Regulation of lung inflammation by the LTC4 synthase pathway
Initial Award Abstract
Asthma is a prevalent lung disease, which affects about 10% of the population in the United States. Hospitalizations and deaths due to asthma have been observed to be increasing, despite the availability of new drugs for the treatment of this disease. In asthmatic patients, tobacco smoke exposure has been found to be associated with increased severity of disease and increased utilization of the health care system. In chronic obstructive pulmonary disease, a clear links has been established between this disease and tobacco smoke exposure.
Asthma and chronic obstructive pulmonary disease are caused by airway inflammation in the lung. This occurs, in part, due to the presence of inflammatory fats, called eukotrienes. The leukotrienes are produced by specific cells and the lung is known to be a rich source of these substances. How the leukotrienes are produced is not fully understood, but it appears that their production is normally tightly controlled by the body. The principal investigator will investigate how one enzyme in the leukotriene pathway, called LTC4 synthase, is regulated and what causes the cells to make more of this enzyme.
Sophisticated research methods will be used to study the control of the gene for the ETCH synthase enzyme. This gene appears to be very complex, but its function is probably controlled by specific factors within the cell. In addition, the effect of steroids, which are commonly used to treat asthma and chronic obstructive pulmonary disease, on this gene will be assessed. The research may provide insight into why tobacco smoke exposure appears to counteract the effect of steroids.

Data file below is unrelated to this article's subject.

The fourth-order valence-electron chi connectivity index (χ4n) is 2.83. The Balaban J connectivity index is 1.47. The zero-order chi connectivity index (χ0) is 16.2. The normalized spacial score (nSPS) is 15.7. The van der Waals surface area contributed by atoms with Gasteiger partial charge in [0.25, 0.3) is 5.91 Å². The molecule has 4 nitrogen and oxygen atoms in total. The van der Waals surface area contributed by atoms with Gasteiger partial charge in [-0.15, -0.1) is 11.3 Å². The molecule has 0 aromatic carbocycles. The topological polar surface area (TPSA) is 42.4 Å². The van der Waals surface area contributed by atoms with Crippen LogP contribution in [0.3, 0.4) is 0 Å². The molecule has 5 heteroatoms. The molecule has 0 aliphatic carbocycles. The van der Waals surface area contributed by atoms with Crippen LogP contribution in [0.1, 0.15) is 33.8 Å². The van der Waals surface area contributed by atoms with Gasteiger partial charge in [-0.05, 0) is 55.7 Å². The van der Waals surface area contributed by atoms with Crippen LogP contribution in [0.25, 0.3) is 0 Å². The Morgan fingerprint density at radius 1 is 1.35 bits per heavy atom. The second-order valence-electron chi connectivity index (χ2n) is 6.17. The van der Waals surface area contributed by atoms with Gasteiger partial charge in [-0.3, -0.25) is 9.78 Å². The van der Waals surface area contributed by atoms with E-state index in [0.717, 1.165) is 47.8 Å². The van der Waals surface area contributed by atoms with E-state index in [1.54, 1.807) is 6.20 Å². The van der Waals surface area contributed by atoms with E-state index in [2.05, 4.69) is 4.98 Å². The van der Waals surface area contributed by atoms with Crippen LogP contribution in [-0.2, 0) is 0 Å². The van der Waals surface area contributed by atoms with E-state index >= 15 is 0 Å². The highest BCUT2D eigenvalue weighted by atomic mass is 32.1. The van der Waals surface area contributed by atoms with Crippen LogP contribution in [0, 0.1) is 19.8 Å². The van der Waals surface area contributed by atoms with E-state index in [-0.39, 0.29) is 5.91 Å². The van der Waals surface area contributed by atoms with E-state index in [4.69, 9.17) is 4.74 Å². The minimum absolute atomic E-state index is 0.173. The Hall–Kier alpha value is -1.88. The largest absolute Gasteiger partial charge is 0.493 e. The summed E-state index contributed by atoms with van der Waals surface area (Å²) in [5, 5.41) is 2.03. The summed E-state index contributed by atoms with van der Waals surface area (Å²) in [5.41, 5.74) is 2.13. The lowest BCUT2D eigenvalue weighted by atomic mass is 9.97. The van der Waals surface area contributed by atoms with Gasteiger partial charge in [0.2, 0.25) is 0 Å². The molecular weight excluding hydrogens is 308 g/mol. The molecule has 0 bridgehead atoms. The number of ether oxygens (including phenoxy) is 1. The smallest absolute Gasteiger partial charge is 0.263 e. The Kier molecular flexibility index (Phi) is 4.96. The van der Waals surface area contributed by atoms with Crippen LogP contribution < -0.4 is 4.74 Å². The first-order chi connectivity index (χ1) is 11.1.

The knowledge of the control of this gene will allow more knowledge f the leukotriene pathway. The investigator hopes that understanding the leukotriene pathway will expand the knowledge of inflammation in the lung, which is relevant to understanding the effects of tobacco smoke exposure. The findings of the proposed work would, therefore, aid in the treatment of asthma and chronic obstructive pulmonary disease. |
|Identification of a novel transcriptional regulatory element important for the constitutive expression of the LTC4 synthase gene in the moncyte-like cell line, THP-1
|Periodical: American Journal of Respiratory and Critical Care Medicine
|Authors: Serio KJ, Hodulik CR, Bigby TD